Very recently, Liu et al. [9] proved the following.
Theorem B
Let \(n\geq4\) be an integer, q be a polynomial, and \(p_{1}\), \(p_{2}\), \(\alpha_{1}\), \(\alpha_{2}\) be nonzero constants such that \(\alpha_{1}\neq\alpha_{2}\). If f is an entire solution of finite order to the following equation:
then q is a constant, and one of the following relations holds:

(1)
\(f(z)=c_{1}\exp(\frac{\alpha_{1}}{n}z)\), and \(c_{1}(\exp (\alpha_{1}/n)1)q=p_{2}\), \(\alpha_{1}=n\alpha_{2}\);

(2)
\(f(z)=c_{2}\exp(\frac{\alpha_{2}}{n}z)\), and \(c_{2}(\exp (\alpha_{2}/n)1)q=p_{1}\), \(\alpha_{2}=n\alpha_{1}\),
where \(c_{1}\), \(c_{2}\) are constants satisfying \(c_{1}^{n}=p_{1}\), \(c_{2}^{n}=p_{2}\).
In this paper, we are going to discuss the case when \(n=3\) in the above theorem and prove some results in Section 3.
Preliminaries
In order to prove our conclusions, we need some lemmas.
Lemma 2.1
([8])
Let f be a transcendental meromorphic solution of finite order ρ of a difference equation of the form
where \(H(z,f)\), \(P(z,f)\), \(Q(z,f)\) are difference polynomials in f such that the total degree of \(H(z,f)\) in f and its shifts is n, and that the corresponding total degree of \(Q(z,f)\) is less or equal to n. If \(H(z,f)\) contains just one term of maximal total degree, then for any small enough \(\varepsilon>0\),
The following result is a Clunie [10] type lemma for the differencedifferential polynomials of a meromorphic function f. It can be proved by applying Lemma 2.1 and stated as follows.
Proposition 2.1
If in the above lemma, \(H(z,f)=f^{n}\), \(P(z,f)\), and \(Q(z,f)\) are differentialdifference polynomials in f, then \(m(r,P(z,f))=S(r,f)\).
The following result is an analogue of a result due to Mohon’ko and Mohon’ko [12] for differential equations.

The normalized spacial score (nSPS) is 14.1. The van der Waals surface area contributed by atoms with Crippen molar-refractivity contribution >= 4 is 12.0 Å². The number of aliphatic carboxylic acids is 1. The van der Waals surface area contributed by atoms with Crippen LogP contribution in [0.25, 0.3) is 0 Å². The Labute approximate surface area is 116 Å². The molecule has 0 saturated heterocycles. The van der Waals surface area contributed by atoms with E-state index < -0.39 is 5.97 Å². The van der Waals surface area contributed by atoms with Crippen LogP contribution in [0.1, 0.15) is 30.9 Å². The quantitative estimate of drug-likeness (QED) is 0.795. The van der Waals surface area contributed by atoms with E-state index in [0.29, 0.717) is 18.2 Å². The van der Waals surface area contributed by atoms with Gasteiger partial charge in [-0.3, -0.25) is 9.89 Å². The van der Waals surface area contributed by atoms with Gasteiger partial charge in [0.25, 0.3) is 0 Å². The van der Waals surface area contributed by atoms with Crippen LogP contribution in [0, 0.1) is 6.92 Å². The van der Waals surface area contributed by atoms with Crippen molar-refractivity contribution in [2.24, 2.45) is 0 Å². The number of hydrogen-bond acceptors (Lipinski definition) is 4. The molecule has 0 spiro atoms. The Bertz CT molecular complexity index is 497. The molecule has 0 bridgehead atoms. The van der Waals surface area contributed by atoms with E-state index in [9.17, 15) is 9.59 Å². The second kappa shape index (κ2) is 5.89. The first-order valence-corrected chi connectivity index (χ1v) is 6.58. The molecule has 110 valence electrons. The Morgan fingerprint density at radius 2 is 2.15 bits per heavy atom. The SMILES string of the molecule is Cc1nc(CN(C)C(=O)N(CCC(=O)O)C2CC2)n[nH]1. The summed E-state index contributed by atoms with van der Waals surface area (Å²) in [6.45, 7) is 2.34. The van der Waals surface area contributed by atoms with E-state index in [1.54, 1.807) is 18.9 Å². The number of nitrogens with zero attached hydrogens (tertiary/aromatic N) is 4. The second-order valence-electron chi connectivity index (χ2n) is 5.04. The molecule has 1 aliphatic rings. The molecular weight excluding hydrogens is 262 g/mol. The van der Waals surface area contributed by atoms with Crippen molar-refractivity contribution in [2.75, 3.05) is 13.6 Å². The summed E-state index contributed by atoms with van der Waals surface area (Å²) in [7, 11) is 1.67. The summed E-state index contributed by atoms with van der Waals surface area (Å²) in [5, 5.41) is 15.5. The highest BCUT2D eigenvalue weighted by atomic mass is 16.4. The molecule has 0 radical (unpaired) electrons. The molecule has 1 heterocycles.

Lemma 2.2
([4])
Let f be a nonconstant meromorphic solution with finite order of
where \(P (z, f )\) is difference polynomial in f, and let \(\delta< 1\) and \(\varepsilon> 0\). If \(P (z, a) \not\equiv0\) for a slowly moving target function a, that is, \(T(r,a)=S(r,f)\), then
for all r outside of a possible exceptional set with finite logarithmic measure.
Remark 2.1
By some further analysis on the proof of Theorem 2.4 in [6], we can obtain the conclusion of Lemma 2.2 when \(P (z, f )\) is a differentialdifference polynomial in f.
Lemma 2.3
([13])
Assume that c is a nonzero constant, α is a nonconstant meromorphic function. Then the differential equation \(f^{2}+(cf^{(n)})^{2}=\alpha\) has no transcendental meromorphic solutions satisfying \(T(r,\alpha)=S(r,f)\).
Main results
Now, we shall derive the following result similar to that of Theorems A and B, for extended differentialdifference equations. First, we will prove the following result.
Theorem 3.1
Let q be a polynomial, and \(p_{1}\), \(p_{2}\), \(\alpha_{1}\), \(\alpha_{2}\) be nonzero constants such that \(\alpha_{1}\neq\alpha_{2}\). If f is an entire solution of finite order to the following equation:
then q is a constant, and one of the following relations holds:

(1)
\(T(r,f)=N_{1)}(r,\frac{1}{f})+S(r,f)\);

(2)
\(f(z)=c_{1}\exp(\frac{\alpha_{1}}{3}z)\), and \(c_{1}(\exp(\alpha_{1}/3)1)q=p_{2}\), \(\alpha_{1}=3\alpha_{2}\);

(3)